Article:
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BIBLICAL, ECCLESIASTICAL, & LITERARY
PRINTED FOR F. C. & J. RIVINGTON,
NO. 62, ST. PAUL'S CHURCH-YARD,
AND NO. 3, WATERLOO-PLACE, PALL-MALL.
OUR blessed Lord frequently refers to his miracles as evidences or testimonies, which the Father bore to his divine commission. The same power recommended and attested the authority of Moses and the prophets, but with this important distinction: they acted by permission or request, Christ by his own inherent and independent power. If he prayed or gave thanks upon the occasion, it was because of the people, not from any defect in himself. He healed them that did not even declare their wants; he healed them that were absent, and whom he never saw; he healed them by his word, and it was enough for him to say to the deaf, Hear; to the blind, See; to the dumb, Speak; to the lame, Walk; and to the lepers, Be cleansed; and they heard, they saw, they spake, they walked, they were cleansed, and glorified God. The devils, before he approached them, before he received any petitions, or issued any command concerning them, declared who he was, and besought him to torment them not. The wind and the sea heard him commanding them to be still, and when the astonished disciples exclaimed, What a person is this, that even the winds and the sea obey his voice! they could not but remember whose property it is to make the storm to cease, so that
the waves thereof are still: and this property they seem to have actually attributed to Jesus, in the prayer which they used upon the occcasion, Lord, save us, we perish.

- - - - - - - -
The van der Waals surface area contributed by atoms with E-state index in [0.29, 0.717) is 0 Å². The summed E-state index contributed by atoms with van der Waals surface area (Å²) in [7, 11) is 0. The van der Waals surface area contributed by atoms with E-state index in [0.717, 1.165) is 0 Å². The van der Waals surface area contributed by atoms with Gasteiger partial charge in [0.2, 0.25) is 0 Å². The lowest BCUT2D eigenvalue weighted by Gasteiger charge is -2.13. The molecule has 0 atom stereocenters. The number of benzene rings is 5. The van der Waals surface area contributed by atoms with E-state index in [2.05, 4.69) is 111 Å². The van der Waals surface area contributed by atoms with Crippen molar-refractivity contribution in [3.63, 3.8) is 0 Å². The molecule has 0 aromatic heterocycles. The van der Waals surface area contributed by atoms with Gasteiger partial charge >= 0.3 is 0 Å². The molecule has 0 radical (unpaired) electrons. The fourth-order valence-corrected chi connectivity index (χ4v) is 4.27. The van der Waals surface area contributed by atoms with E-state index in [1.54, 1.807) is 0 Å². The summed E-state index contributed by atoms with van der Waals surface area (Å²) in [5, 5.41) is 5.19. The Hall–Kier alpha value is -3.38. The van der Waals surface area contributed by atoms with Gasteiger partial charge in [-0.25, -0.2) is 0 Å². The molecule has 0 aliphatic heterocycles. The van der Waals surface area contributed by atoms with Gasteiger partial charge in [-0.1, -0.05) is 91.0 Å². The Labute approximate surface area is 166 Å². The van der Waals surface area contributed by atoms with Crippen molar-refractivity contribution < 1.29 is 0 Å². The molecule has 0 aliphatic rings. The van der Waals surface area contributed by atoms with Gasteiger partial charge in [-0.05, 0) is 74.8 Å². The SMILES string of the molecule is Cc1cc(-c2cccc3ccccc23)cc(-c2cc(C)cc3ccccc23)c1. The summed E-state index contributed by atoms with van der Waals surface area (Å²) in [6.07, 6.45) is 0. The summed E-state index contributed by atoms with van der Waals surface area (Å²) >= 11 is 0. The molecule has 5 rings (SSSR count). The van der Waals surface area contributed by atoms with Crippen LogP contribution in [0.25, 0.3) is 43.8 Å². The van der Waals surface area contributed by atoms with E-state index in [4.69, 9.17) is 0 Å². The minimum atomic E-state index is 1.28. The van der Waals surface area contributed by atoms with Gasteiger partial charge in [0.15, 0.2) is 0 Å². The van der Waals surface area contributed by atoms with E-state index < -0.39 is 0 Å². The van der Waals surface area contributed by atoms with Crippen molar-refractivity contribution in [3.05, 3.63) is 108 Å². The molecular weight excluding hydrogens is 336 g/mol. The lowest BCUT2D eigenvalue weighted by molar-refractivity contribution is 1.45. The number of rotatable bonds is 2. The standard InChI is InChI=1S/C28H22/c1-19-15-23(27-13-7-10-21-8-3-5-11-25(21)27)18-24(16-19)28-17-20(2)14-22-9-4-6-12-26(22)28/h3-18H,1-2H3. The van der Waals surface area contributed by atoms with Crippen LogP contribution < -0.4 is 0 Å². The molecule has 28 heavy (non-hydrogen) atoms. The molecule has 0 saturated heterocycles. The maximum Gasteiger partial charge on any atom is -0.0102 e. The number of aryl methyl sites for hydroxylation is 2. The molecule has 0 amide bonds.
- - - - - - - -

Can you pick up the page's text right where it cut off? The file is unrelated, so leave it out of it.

It is a stronger instance of the miraculous power inherent in Jesus, that he not only possessed it complete in himself, but that he was able to confer it upon others, and that he gave power to his disciples over unclean spirits, to cast them out, and to heal all manner of diseases. They exercised the authority which he gave them, and even the devils were obedient unto them To the same through his name.
mighty name they ascribed the miracles which they wrought after his ascension, and for which they claimed no honour to themselves.
Such power belongeth not unto men.
The more illiberal and prejudiced Jews imputed it to Satan : the more ingenuous confessed, that even their expected Messiah could not surpass the works which Jesus did. Nicodemus declared, that no one could perform them except God was with him; and Peter concurs in his testimony, when he speaks of Jesus of Nazareth as a man demonstrated from God, by miracles, and wonders, and signs, which God did by him, and that God was with him in the performance of them.
It was after an exhibition of this miraculous power for the satisfaction of John's disciples; after an affecting reproof of the impenitence of the cities, which considered it B